Few candidates have been able to in the modern era.
Poor Bernie Sanders. Political prognosticators were quick to announce that Ted Cruz halted Donald Trump’s momentum by winning the Republican primary in Wisconsin last week, but had no encouraging words for the Vermont senator, even though his Wisconsin win brought him closer to Hillary Clinton in pledged delegates. “Momentum” is the word of the hour, but a deeper dynamic governs the race. And even as political junkies are mesmerized by all of the missteps and revelations of individual campaigns, lurking beneath the horse race is a consistent pattern of party nominations that stacked the odds against Sanders from the very beginning.
If this had been a good year for candidate momentum, the contest would already be over. Momentum matters most when the campaign is new and the uncertainty is at its height heading into Super Tuesday. This year’s primaries have gone back and forth, making voters seasick. Wisconsin is a relatively small state, but it happened to be one of the last chances for candidates to obtain a victory and concomitant favorable publicity before New York’s delegate-rich primary on April 19.
Right now, polls show Clinton winning in New York and most states voting on April 26—Rhode Island, Connecticut, Delaware, Pennsylvania, and Maryland. These states will be older, more diverse, and closed to independents, creating favorable terrain for Clinton. And thanks to low-turnout caucus states, Sanders’ vote share is lower than his delegate share, giving super-delegates cover if they were to vote against a delegate majority.
Sanders hasn’t helped himself since Wisconsin, either. In an interview with the New York Daily News, his proposals for trade agreements and big banking are as grandiose as they are uninformed of the nuts and bolts of policymaking. Voters like him because he focuses on issues rather than Clinton, but he recently overreacted to her criticisms and called his experienced competitor unqualified.
Since 1980, endorsements have been a better indicator of who eventually wins a nomination than either funding or early polling data. The candidates with officeholder endorsements tend to have support from party factions like unions, feminists, environmentalists, and civil rights groups.
Clinton beats Sanders in endorsements from Democratic politicians and interest groups, hands-down. Pro-Clinton groups like the National Education Association, the American Federation of Teachers, and the National Organization for Women have the kind of members who knock on doors, raise money, make phone calls, and elect delegates to the convention.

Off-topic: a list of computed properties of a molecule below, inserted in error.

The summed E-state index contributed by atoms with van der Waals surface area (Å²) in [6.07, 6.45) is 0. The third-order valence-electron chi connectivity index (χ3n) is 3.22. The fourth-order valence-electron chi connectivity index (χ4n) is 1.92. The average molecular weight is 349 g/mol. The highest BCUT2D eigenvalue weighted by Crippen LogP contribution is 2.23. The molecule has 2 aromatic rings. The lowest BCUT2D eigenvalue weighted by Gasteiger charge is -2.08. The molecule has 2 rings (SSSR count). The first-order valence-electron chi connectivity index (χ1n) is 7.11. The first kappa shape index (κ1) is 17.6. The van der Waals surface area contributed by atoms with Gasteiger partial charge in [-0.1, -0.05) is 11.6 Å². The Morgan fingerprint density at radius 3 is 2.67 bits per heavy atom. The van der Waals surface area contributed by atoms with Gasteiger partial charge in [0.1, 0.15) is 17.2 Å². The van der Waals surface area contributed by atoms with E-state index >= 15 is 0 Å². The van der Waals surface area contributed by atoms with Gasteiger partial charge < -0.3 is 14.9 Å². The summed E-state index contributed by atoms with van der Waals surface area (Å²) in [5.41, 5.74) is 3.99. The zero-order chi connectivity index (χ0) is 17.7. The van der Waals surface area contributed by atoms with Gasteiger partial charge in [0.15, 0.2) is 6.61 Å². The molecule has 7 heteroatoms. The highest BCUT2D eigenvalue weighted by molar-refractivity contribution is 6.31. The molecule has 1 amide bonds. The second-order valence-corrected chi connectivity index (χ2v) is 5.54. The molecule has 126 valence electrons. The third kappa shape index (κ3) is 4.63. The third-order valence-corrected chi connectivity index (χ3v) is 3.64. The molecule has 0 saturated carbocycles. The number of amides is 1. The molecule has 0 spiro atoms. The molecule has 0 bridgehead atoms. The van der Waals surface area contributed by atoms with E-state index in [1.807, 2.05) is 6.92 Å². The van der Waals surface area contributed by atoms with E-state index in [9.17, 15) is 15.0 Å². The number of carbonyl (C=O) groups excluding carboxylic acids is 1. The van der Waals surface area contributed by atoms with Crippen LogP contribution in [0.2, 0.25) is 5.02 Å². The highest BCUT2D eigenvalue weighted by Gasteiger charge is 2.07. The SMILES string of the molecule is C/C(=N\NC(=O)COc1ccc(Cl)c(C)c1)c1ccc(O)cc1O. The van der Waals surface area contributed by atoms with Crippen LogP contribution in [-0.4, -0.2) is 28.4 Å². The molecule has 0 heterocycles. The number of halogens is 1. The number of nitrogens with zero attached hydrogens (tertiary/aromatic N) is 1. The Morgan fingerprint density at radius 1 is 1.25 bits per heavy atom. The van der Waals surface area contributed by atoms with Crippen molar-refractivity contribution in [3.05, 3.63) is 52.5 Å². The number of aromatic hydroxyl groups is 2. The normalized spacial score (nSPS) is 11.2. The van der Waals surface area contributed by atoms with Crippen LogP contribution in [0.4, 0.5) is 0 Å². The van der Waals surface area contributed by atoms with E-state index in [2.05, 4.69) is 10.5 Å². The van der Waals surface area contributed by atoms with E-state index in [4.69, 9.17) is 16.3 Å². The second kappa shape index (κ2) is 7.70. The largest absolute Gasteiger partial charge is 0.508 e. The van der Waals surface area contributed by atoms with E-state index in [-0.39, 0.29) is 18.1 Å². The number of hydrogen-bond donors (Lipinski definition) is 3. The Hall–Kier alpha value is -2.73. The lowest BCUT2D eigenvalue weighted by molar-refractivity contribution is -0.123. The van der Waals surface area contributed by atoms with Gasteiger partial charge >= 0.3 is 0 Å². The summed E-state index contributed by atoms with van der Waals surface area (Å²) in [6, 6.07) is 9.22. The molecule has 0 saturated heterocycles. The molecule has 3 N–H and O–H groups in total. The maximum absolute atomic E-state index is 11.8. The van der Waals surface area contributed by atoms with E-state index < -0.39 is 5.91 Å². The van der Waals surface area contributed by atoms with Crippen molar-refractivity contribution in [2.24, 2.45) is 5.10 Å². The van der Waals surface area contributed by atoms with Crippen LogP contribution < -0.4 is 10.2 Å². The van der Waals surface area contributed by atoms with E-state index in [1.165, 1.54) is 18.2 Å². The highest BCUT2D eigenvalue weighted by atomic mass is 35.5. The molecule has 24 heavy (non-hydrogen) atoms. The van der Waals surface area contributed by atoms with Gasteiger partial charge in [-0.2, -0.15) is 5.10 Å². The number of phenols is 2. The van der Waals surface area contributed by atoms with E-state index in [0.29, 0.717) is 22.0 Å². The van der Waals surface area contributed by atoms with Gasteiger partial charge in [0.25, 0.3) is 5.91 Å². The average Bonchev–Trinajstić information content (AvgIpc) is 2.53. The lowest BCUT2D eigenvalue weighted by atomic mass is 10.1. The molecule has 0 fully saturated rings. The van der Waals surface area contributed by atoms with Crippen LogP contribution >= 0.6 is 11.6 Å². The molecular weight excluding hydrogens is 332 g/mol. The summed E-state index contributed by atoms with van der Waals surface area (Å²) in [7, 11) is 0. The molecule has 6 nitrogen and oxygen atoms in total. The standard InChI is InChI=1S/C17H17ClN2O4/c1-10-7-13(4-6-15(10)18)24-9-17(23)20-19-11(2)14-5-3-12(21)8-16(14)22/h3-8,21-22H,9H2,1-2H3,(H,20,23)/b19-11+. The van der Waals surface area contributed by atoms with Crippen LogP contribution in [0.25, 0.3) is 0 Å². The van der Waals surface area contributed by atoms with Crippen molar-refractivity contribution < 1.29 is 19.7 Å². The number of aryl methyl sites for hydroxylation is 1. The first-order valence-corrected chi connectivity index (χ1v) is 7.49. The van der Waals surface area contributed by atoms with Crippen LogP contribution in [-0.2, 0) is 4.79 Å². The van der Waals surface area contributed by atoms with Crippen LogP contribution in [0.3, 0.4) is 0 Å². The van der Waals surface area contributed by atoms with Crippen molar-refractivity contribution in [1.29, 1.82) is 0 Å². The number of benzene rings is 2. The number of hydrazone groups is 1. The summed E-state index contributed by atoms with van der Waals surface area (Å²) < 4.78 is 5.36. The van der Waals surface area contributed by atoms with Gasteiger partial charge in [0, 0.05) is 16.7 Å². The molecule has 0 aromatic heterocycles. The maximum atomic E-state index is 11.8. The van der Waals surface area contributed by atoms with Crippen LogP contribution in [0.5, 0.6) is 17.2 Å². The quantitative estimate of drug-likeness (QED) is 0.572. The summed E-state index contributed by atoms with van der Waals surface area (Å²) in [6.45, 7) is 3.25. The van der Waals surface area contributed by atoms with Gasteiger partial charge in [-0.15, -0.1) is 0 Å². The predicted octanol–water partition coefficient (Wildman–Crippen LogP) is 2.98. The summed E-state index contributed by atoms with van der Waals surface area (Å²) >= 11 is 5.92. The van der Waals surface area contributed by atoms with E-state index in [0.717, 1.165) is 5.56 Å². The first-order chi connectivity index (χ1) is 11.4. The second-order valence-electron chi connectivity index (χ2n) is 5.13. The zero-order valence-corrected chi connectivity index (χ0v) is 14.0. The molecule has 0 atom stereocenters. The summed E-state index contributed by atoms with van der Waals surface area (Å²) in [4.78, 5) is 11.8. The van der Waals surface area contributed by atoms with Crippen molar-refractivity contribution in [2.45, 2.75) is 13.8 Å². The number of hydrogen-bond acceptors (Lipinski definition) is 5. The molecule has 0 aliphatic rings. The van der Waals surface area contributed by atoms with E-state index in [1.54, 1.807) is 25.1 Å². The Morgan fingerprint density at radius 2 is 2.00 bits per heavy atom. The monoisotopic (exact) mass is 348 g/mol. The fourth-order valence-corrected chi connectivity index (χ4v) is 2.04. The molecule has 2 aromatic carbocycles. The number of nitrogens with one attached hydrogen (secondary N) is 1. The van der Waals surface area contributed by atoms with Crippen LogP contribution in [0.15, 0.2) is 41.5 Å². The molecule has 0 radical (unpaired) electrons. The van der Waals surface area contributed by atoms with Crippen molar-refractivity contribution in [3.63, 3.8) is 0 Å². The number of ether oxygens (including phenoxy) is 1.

Sanders, an independent until recently, bypasses party elites and appeals directly to voters. Few, if any, candidates have been able to win this way in the modern era. Even Rudy Giuliani, who led John McCain in opinion polls and fundraising throughout 2007, failed to win a single primary in 2008 against the candidate with the most endorsements. Trump comes close, but Republican kingmakers had an unprecedented delay in picking a favorite.
In sharp contrast, the partisan stars aligned for Clinton long before the Iowa caucuses. The Democratic primaries offer a straightforward test between two popular candidates, one with elite support and one without. If Sanders does win the nomination, it will upend the celebrated wisdom of political science much more than a Trump victory would.
Whether or not Wyoming was his last hurrah over the weekend, Sanders’ surprising strength has led to talk about a Democratic Party realignment. After losing with Jimmy Carter and Walter Mondale, the Democratic Leadership Council encouraged moderation among Democratic candidates. Many thought Obama’s victory was a new direction for the party, but the Republican Congress stopped him in his tracks. Reiterating the need for meaningful change, the Sanders campaign has forced Clinton to flip-flop on free trade and college education.
However, these differences are in strategy rather than ideology. Sanders may call himself a socialist, but his issue positions—union protections, economic regulations, and distributive justice—are in line with longstanding Democratic Party hopes. Bill Clinton never thought they were undesirable, just politically infeasible. Like Barry Goldwater in 1964, Sanders takes the private ambitions of party elites and enunciates them boldly and unapologetically. The Democratic Party will still be a coalition of unions, feminists, environmentalists, and civil rights groups in 2020. What remains to be seen is whether they think Sanders’ positions are politically viable next time around.
Everyone likes a horse race and the uncertainty surrounding it—even people who otherwise don’t follow politics. Horse races are more fun when the competitors are evenly matched, but Clinton and Sanders are not. If past nominations speak to this election, Wisconsin momentum will be no counterweight for Clinton’s widespread support among party elites.
Chris Baylor is a visiting assistant professor at the College of the Holy Cross and author of First to the Party, a forthcoming book on party transformation.